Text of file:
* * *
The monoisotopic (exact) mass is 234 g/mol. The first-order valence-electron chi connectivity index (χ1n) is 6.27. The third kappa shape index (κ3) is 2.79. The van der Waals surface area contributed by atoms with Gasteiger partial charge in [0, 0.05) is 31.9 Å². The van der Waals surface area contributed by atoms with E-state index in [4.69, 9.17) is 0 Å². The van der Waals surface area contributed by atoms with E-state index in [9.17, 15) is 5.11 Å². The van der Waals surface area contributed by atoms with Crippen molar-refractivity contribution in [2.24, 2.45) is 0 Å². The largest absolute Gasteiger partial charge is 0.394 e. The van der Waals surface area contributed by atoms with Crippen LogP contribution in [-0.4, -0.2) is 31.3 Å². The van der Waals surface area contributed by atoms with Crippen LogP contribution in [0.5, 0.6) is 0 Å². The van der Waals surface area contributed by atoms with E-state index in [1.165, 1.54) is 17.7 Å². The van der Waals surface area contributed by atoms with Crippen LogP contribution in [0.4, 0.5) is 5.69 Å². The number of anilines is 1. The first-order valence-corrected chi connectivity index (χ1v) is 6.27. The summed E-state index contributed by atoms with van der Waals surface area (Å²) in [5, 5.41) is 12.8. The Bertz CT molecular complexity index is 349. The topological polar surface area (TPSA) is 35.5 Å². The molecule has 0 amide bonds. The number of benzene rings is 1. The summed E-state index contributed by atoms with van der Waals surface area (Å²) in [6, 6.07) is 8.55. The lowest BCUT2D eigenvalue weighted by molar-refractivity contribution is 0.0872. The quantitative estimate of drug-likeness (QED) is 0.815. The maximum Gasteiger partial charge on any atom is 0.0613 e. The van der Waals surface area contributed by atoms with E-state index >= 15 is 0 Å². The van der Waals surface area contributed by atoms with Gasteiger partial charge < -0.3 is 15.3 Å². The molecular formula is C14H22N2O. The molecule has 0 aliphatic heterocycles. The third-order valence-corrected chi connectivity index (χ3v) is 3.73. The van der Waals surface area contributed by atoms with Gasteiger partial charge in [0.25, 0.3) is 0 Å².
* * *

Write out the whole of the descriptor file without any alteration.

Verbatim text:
The monoisotopic (exact) mass is 234 g/mol. The first-order valence-electron chi connectivity index (χ1n) is 6.27. The third kappa shape index (κ3) is 2.79. The van der Waals surface area contributed by atoms with Gasteiger partial charge in [0, 0.05) is 31.9 Å². The van der Waals surface area contributed by atoms with E-state index in [4.69, 9.17) is 0 Å². The van der Waals surface area contributed by atoms with E-state index in [9.17, 15) is 5.11 Å². The van der Waals surface area contributed by atoms with Crippen molar-refractivity contribution in [2.24, 2.45) is 0 Å². The largest absolute Gasteiger partial charge is 0.394 e. The van der Waals surface area contributed by atoms with Crippen LogP contribution in [-0.4, -0.2) is 31.3 Å². The van der Waals surface area contributed by atoms with Crippen LogP contribution in [0.5, 0.6) is 0 Å². The van der Waals surface area contributed by atoms with E-state index in [1.165, 1.54) is 17.7 Å². The van der Waals surface area contributed by atoms with Crippen LogP contribution in [0.4, 0.5) is 5.69 Å². The number of anilines is 1. The first-order valence-corrected chi connectivity index (χ1v) is 6.27. The summed E-state index contributed by atoms with van der Waals surface area (Å²) in [5, 5.41) is 12.8. The Bertz CT molecular complexity index is 349. The topological polar surface area (TPSA) is 35.5 Å². The molecule has 0 amide bonds. The number of benzene rings is 1. The summed E-state index contributed by atoms with van der Waals surface area (Å²) in [6, 6.07) is 8.55. The lowest BCUT2D eigenvalue weighted by molar-refractivity contribution is 0.0872. The quantitative estimate of drug-likeness (QED) is 0.815. The maximum Gasteiger partial charge on any atom is 0.0613 e. The van der Waals surface area contributed by atoms with E-state index >= 15 is 0 Å². The van der Waals surface area contributed by atoms with Gasteiger partial charge < -0.3 is 15.3 Å². The molecular formula is C14H22N2O. The molecule has 0 aliphatic heterocycles. The third-order valence-corrected chi connectivity index (χ3v) is 3.73. The van der Waals surface area contributed by atoms with Gasteiger partial charge in [0.25, 0.3) is 0 Å².